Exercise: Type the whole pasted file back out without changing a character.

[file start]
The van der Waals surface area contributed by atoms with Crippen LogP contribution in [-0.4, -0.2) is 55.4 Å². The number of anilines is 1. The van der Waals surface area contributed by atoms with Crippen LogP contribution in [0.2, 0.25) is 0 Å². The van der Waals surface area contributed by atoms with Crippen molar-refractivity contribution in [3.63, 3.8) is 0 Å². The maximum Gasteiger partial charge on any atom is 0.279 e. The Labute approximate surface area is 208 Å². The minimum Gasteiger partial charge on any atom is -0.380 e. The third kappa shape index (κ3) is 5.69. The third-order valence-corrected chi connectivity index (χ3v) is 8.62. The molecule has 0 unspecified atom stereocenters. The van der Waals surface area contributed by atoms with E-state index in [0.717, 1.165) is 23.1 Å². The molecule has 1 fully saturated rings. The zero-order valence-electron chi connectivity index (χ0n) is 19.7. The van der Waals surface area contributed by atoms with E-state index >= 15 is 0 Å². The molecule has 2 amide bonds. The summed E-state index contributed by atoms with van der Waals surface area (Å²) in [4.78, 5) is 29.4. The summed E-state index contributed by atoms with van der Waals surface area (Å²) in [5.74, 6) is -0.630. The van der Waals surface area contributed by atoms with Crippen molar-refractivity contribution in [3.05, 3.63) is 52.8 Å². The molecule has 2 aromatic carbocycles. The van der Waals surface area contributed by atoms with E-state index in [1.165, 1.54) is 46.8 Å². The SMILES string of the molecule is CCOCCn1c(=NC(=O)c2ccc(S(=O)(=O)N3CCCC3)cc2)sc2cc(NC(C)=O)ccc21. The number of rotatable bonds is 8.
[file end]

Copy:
The van der Waals surface area contributed by atoms with Crippen LogP contribution in [-0.4, -0.2) is 55.4 Å². The number of anilines is 1. The van der Waals surface area contributed by atoms with Crippen LogP contribution in [0.2, 0.25) is 0 Å². The van der Waals surface area contributed by atoms with Crippen molar-refractivity contribution in [3.63, 3.8) is 0 Å². The maximum Gasteiger partial charge on any atom is 0.279 e. The Labute approximate surface area is 208 Å². The minimum Gasteiger partial charge on any atom is -0.380 e. The third kappa shape index (κ3) is 5.69. The third-order valence-corrected chi connectivity index (χ3v) is 8.62. The molecule has 0 unspecified atom stereocenters. The van der Waals surface area contributed by atoms with E-state index in [0.717, 1.165) is 23.1 Å². The molecule has 1 fully saturated rings. The zero-order valence-electron chi connectivity index (χ0n) is 19.7. The van der Waals surface area contributed by atoms with E-state index >= 15 is 0 Å². The molecule has 2 amide bonds. The summed E-state index contributed by atoms with van der Waals surface area (Å²) in [4.78, 5) is 29.4. The summed E-state index contributed by atoms with van der Waals surface area (Å²) in [5.74, 6) is -0.630. The van der Waals surface area contributed by atoms with Crippen molar-refractivity contribution in [3.05, 3.63) is 52.8 Å². The molecule has 2 aromatic carbocycles. The van der Waals surface area contributed by atoms with E-state index in [1.165, 1.54) is 46.8 Å². The SMILES string of the molecule is CCOCCn1c(=NC(=O)c2ccc(S(=O)(=O)N3CCCC3)cc2)sc2cc(NC(C)=O)ccc21. The number of rotatable bonds is 8.